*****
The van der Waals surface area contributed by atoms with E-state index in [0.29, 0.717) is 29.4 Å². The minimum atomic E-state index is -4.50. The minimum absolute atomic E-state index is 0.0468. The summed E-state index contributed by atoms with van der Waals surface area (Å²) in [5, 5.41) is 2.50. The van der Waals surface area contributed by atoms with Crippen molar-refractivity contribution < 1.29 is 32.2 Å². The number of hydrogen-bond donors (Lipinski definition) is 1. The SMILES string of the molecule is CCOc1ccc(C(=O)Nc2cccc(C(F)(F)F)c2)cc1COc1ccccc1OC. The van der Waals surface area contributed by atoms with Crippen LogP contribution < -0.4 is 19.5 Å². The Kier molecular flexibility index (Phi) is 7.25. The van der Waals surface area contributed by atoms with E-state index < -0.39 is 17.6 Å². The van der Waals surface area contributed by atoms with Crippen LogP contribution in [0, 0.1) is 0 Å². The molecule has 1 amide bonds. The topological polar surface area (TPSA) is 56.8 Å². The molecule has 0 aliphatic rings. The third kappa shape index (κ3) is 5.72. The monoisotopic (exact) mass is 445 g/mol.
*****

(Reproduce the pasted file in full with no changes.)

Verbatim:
The van der Waals surface area contributed by atoms with E-state index in [0.29, 0.717) is 29.4 Å². The minimum atomic E-state index is -4.50. The minimum absolute atomic E-state index is 0.0468. The summed E-state index contributed by atoms with van der Waals surface area (Å²) in [5, 5.41) is 2.50. The van der Waals surface area contributed by atoms with Crippen molar-refractivity contribution < 1.29 is 32.2 Å². The number of hydrogen-bond donors (Lipinski definition) is 1. The SMILES string of the molecule is CCOc1ccc(C(=O)Nc2cccc(C(F)(F)F)c2)cc1COc1ccccc1OC. The van der Waals surface area contributed by atoms with Crippen LogP contribution < -0.4 is 19.5 Å². The Kier molecular flexibility index (Phi) is 7.25. The van der Waals surface area contributed by atoms with E-state index < -0.39 is 17.6 Å². The van der Waals surface area contributed by atoms with Crippen LogP contribution in [0, 0.1) is 0 Å². The molecule has 1 amide bonds. The topological polar surface area (TPSA) is 56.8 Å². The molecule has 0 aliphatic rings. The third kappa shape index (κ3) is 5.72. The monoisotopic (exact) mass is 445 g/mol.